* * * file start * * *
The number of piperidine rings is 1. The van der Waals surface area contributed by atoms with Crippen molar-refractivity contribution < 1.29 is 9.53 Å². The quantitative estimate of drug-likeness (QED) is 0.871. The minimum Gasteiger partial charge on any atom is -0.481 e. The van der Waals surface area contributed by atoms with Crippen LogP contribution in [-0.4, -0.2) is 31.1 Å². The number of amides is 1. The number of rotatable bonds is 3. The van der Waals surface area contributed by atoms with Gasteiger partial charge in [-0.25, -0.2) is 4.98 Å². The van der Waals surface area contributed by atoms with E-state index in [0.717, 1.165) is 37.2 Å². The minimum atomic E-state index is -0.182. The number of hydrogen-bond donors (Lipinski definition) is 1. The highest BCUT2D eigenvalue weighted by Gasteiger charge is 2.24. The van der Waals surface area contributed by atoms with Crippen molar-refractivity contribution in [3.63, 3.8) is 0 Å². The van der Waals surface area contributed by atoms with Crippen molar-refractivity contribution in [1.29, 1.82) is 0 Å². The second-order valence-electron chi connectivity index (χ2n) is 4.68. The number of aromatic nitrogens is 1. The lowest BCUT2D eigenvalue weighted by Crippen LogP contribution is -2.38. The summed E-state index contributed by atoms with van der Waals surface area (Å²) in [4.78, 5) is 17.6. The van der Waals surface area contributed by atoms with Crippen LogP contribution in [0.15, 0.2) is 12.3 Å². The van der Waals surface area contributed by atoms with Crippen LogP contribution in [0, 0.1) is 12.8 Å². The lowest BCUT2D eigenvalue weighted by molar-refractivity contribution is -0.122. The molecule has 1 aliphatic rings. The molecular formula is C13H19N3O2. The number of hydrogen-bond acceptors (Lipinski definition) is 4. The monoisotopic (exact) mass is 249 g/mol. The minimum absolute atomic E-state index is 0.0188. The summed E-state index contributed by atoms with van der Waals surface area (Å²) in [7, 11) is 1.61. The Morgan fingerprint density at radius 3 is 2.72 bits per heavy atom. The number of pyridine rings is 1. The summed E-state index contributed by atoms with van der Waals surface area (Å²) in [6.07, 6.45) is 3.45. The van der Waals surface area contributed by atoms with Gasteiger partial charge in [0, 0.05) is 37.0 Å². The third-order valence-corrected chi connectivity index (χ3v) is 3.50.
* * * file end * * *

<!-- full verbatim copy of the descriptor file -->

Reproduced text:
The number of piperidine rings is 1. The van der Waals surface area contributed by atoms with Crippen molar-refractivity contribution < 1.29 is 9.53 Å². The quantitative estimate of drug-likeness (QED) is 0.871. The minimum Gasteiger partial charge on any atom is -0.481 e. The van der Waals surface area contributed by atoms with Crippen LogP contribution in [-0.4, -0.2) is 31.1 Å². The number of amides is 1. The number of rotatable bonds is 3. The van der Waals surface area contributed by atoms with Gasteiger partial charge in [-0.25, -0.2) is 4.98 Å². The van der Waals surface area contributed by atoms with E-state index in [0.717, 1.165) is 37.2 Å². The minimum atomic E-state index is -0.182. The number of hydrogen-bond donors (Lipinski definition) is 1. The highest BCUT2D eigenvalue weighted by Gasteiger charge is 2.24. The van der Waals surface area contributed by atoms with Crippen molar-refractivity contribution in [3.63, 3.8) is 0 Å². The van der Waals surface area contributed by atoms with Crippen molar-refractivity contribution in [1.29, 1.82) is 0 Å². The second-order valence-electron chi connectivity index (χ2n) is 4.68. The number of aromatic nitrogens is 1. The lowest BCUT2D eigenvalue weighted by Crippen LogP contribution is -2.38. The summed E-state index contributed by atoms with van der Waals surface area (Å²) in [4.78, 5) is 17.6. The van der Waals surface area contributed by atoms with Crippen LogP contribution in [0.15, 0.2) is 12.3 Å². The van der Waals surface area contributed by atoms with Crippen LogP contribution in [0, 0.1) is 12.8 Å². The lowest BCUT2D eigenvalue weighted by molar-refractivity contribution is -0.122. The molecule has 1 aliphatic rings. The molecular formula is C13H19N3O2. The number of hydrogen-bond acceptors (Lipinski definition) is 4. The monoisotopic (exact) mass is 249 g/mol. The minimum absolute atomic E-state index is 0.0188. The summed E-state index contributed by atoms with van der Waals surface area (Å²) in [7, 11) is 1.61. The Morgan fingerprint density at radius 3 is 2.72 bits per heavy atom. The number of pyridine rings is 1. The summed E-state index contributed by atoms with van der Waals surface area (Å²) in [6.07, 6.45) is 3.45. The van der Waals surface area contributed by atoms with Gasteiger partial charge in [0, 0.05) is 37.0 Å². The third-order valence-corrected chi connectivity index (χ3v) is 3.50.